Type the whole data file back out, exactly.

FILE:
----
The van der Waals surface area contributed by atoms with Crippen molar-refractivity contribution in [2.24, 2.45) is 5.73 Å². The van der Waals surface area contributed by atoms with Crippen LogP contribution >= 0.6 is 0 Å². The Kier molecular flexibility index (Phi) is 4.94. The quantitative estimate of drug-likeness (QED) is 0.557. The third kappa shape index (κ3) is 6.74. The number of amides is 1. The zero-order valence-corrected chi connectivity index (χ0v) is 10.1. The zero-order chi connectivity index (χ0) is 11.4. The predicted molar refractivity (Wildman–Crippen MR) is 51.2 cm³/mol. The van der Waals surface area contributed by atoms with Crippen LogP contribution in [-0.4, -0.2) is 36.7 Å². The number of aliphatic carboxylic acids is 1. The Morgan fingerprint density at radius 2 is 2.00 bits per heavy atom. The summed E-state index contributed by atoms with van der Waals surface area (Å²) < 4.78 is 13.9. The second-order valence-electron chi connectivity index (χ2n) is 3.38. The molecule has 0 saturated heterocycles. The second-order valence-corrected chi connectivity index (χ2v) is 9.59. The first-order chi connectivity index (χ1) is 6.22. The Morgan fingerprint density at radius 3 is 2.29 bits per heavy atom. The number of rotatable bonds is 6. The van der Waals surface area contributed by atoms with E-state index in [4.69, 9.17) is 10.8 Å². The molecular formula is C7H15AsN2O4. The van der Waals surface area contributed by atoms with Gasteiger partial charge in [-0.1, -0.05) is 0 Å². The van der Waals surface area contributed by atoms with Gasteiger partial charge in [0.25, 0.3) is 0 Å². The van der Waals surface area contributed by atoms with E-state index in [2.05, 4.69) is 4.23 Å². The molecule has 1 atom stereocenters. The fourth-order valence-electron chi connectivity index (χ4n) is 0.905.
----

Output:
The van der Waals surface area contributed by atoms with Crippen molar-refractivity contribution in [2.24, 2.45) is 5.73 Å². The van der Waals surface area contributed by atoms with Crippen LogP contribution >= 0.6 is 0 Å². The Kier molecular flexibility index (Phi) is 4.94. The quantitative estimate of drug-likeness (QED) is 0.557. The third kappa shape index (κ3) is 6.74. The number of amides is 1. The zero-order valence-corrected chi connectivity index (χ0v) is 10.1. The zero-order chi connectivity index (χ0) is 11.4. The predicted molar refractivity (Wildman–Crippen MR) is 51.2 cm³/mol. The van der Waals surface area contributed by atoms with Crippen LogP contribution in [-0.4, -0.2) is 36.7 Å². The number of aliphatic carboxylic acids is 1. The Morgan fingerprint density at radius 2 is 2.00 bits per heavy atom. The summed E-state index contributed by atoms with van der Waals surface area (Å²) < 4.78 is 13.9. The second-order valence-electron chi connectivity index (χ2n) is 3.38. The molecule has 0 saturated heterocycles. The second-order valence-corrected chi connectivity index (χ2v) is 9.59. The first-order chi connectivity index (χ1) is 6.22. The Morgan fingerprint density at radius 3 is 2.29 bits per heavy atom. The number of rotatable bonds is 6. The van der Waals surface area contributed by atoms with E-state index in [4.69, 9.17) is 10.8 Å². The molecular formula is C7H15AsN2O4. The van der Waals surface area contributed by atoms with Gasteiger partial charge in [-0.1, -0.05) is 0 Å². The van der Waals surface area contributed by atoms with Gasteiger partial charge in [0.25, 0.3) is 0 Å². The van der Waals surface area contributed by atoms with E-state index in [2.05, 4.69) is 4.23 Å². The molecule has 1 atom stereocenters. The fourth-order valence-electron chi connectivity index (χ4n) is 0.905.